Do You Need Your Head Examined?

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Have you ever felt dizzy, nauseous, or confused following an automobile crash, even when it was minor? If so, you probably sustained a concussion. You don't even need to hit your head on something to be concussed. In fact, it is possible to sustain a concussion doing almost anything; riding a bike, sneezing, and the like. Any activity where the head snaps suddenly can result in a concussion.

What are Concussions?

Concussions are nothing more than the brain moving around and crashing into your skull. It sounds unpleasant, and it is. Despite the advent of fantastic technological advances to minimize injury to automobile occupants, there is almost no way to insulate people from the risk of concussions. Unless your car is equipped with the HANS head and neck restraint systems race cars have, you are at risk if you are in a crash.

I have been practicing personal injury law for over 25 years now, and I've never seen a higher rate of concussion than what I see now. It is likely that improvements in technology are preventing and minimizing some injuries that once were prevalent (broken bones, knee injuries from striking the dashboard), but leading to an increase in others (concussions, neck and back injuries).

Concussions and Whiplash Are Connected

Concussions are often caused by the same mechanism that causes what is commonly termed "whiplash," the rapid movement forward and back of the head following an impact. While head restraints and belting systems limit the amount of movement of the head, without the literal locking in of the HANS system, there is no complete prevention of head movement. Thus, the increased rate of concussions in motor vehicle crashes.

The Mechanics of Concussions and Whiplash

Think about it. You sit stationary while your car is catapulted forward by another vehicle striking it. The first thing that moves is your head, which weighs as much as 11 pounds. Your brain alone is 3 pounds. That's more than half a bag of charcoal for your grill whipping forward at tens of miles per hour, depending upon the speed at which you are hit, the amount of force (size of the other vehicle and yours), and other factors. It's no wonder your neck muscles, tendons, and ligaments are traumatized! Your head will actually move faster than the speed at which you were hit in most cases.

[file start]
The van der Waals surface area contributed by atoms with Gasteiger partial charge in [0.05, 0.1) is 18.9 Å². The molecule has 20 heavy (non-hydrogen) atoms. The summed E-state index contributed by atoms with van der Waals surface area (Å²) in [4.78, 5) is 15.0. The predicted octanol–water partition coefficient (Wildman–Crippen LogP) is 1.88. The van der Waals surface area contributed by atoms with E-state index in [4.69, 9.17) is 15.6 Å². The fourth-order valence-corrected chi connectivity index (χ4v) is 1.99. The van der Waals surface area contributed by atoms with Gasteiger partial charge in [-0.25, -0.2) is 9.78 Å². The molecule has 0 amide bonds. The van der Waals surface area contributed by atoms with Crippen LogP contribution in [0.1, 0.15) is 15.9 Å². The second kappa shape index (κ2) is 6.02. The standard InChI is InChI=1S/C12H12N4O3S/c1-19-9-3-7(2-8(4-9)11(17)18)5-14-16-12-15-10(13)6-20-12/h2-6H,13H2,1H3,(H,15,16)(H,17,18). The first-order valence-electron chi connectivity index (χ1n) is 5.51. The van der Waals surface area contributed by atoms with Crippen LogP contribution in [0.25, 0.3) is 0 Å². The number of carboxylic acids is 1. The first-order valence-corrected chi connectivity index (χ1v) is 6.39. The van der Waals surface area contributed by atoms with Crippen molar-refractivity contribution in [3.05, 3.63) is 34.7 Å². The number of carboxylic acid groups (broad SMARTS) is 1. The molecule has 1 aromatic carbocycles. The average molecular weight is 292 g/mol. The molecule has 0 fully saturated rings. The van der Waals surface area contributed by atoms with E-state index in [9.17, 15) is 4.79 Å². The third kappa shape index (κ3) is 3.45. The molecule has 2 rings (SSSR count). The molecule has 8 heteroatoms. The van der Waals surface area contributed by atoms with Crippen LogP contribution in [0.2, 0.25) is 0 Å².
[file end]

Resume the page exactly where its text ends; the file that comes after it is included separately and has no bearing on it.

That's what whiplash is, after all, a tearing of the muscles, ligaments, and tendons that support your head, neck, and shoulders. When you hear about "soft tissue" injuries, they sound innocuous, but when you really understand what happens to those muscles, ligaments, and tendons, it's not just painful; it can be permanent.

Symptoms of a Head Injury

When should you suspect a head injury? These are the symptoms to look for:

  • headache
  • confusion
  • difficulty with memory or word recall
  • vomiting or nausea
  • difficulty concentrating or tracking a conversation
  • sensitivity to light
  • sensitivity to noise
  • increased symptoms with even light movement

What To Do

If you have any of these symptoms, get to a doctor immediately and follow up with a neurologist. Concussions can be difficult to diagnose objectively. Often, objective diagnostic tests, such as CT or MRI scans, yield a “negative” result. Nevertheless, a trained neurologist will diagnose a concussion and/or Post-Concussion Syndrome (PCS).


While there is much improvement in treatment of concussions and Post-Concussion Syndrome (PCS), there is simply no known cure or timetable for recovery. Some patients recover in days, while others continue to have problems for years.


One thing I always tell people who are in any vehicular crash (trucks, cars, motorcycles, and bicycles too!) is to make sure they get examined for head injury if they have any of the symptoms mentioned above. I also suggest strongly they follow up with a neurologist to make sure a trained professional who specializes in these injuries examines them.

If you are involved in a crash, don’t be a hero and tough it out. Make sure you get checked out and received proper diagnosis, treatment, and monitoring. Better safe than sorry.

Categories: General